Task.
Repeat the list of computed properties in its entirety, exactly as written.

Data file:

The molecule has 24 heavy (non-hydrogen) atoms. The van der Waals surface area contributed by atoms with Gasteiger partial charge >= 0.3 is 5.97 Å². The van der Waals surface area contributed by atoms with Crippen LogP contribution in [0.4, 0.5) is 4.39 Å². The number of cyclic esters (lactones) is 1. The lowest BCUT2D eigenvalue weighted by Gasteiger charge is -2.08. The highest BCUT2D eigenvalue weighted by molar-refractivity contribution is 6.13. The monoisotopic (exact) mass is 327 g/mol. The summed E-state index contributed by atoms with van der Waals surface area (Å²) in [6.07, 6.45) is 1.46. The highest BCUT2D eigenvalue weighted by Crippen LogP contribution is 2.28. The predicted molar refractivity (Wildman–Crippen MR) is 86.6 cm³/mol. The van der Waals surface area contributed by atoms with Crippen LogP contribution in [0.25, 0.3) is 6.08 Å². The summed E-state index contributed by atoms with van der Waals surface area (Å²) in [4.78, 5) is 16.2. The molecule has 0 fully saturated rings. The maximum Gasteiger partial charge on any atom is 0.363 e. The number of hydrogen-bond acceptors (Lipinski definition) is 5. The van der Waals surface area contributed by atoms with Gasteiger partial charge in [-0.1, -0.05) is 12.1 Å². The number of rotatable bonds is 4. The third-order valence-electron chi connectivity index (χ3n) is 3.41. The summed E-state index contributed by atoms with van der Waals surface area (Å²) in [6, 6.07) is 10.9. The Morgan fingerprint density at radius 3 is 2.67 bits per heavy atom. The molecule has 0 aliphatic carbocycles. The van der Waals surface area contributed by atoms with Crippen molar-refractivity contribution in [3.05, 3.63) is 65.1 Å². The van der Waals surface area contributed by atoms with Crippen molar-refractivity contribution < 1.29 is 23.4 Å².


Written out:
The molecule has 24 heavy (non-hydrogen) atoms. The van der Waals surface area contributed by atoms with Gasteiger partial charge >= 0.3 is 5.97 Å². The van der Waals surface area contributed by atoms with Crippen LogP contribution in [0.4, 0.5) is 4.39 Å². The number of cyclic esters (lactones) is 1. The lowest BCUT2D eigenvalue weighted by Gasteiger charge is -2.08. The highest BCUT2D eigenvalue weighted by molar-refractivity contribution is 6.13. The monoisotopic (exact) mass is 327 g/mol. The summed E-state index contributed by atoms with van der Waals surface area (Å²) in [6.07, 6.45) is 1.46. The highest BCUT2D eigenvalue weighted by Crippen LogP contribution is 2.28. The predicted molar refractivity (Wildman–Crippen MR) is 86.6 cm³/mol. The van der Waals surface area contributed by atoms with Crippen LogP contribution in [0.25, 0.3) is 6.08 Å². The summed E-state index contributed by atoms with van der Waals surface area (Å²) in [4.78, 5) is 16.2. The molecule has 0 fully saturated rings. The maximum Gasteiger partial charge on any atom is 0.363 e. The number of hydrogen-bond acceptors (Lipinski definition) is 5. The van der Waals surface area contributed by atoms with Gasteiger partial charge in [-0.1, -0.05) is 12.1 Å². The number of rotatable bonds is 4. The third-order valence-electron chi connectivity index (χ3n) is 3.41. The summed E-state index contributed by atoms with van der Waals surface area (Å²) in [6, 6.07) is 10.9. The Morgan fingerprint density at radius 3 is 2.67 bits per heavy atom. The molecule has 0 aliphatic carbocycles. The van der Waals surface area contributed by atoms with Crippen molar-refractivity contribution in [3.05, 3.63) is 65.1 Å². The van der Waals surface area contributed by atoms with Crippen molar-refractivity contribution < 1.29 is 23.4 Å².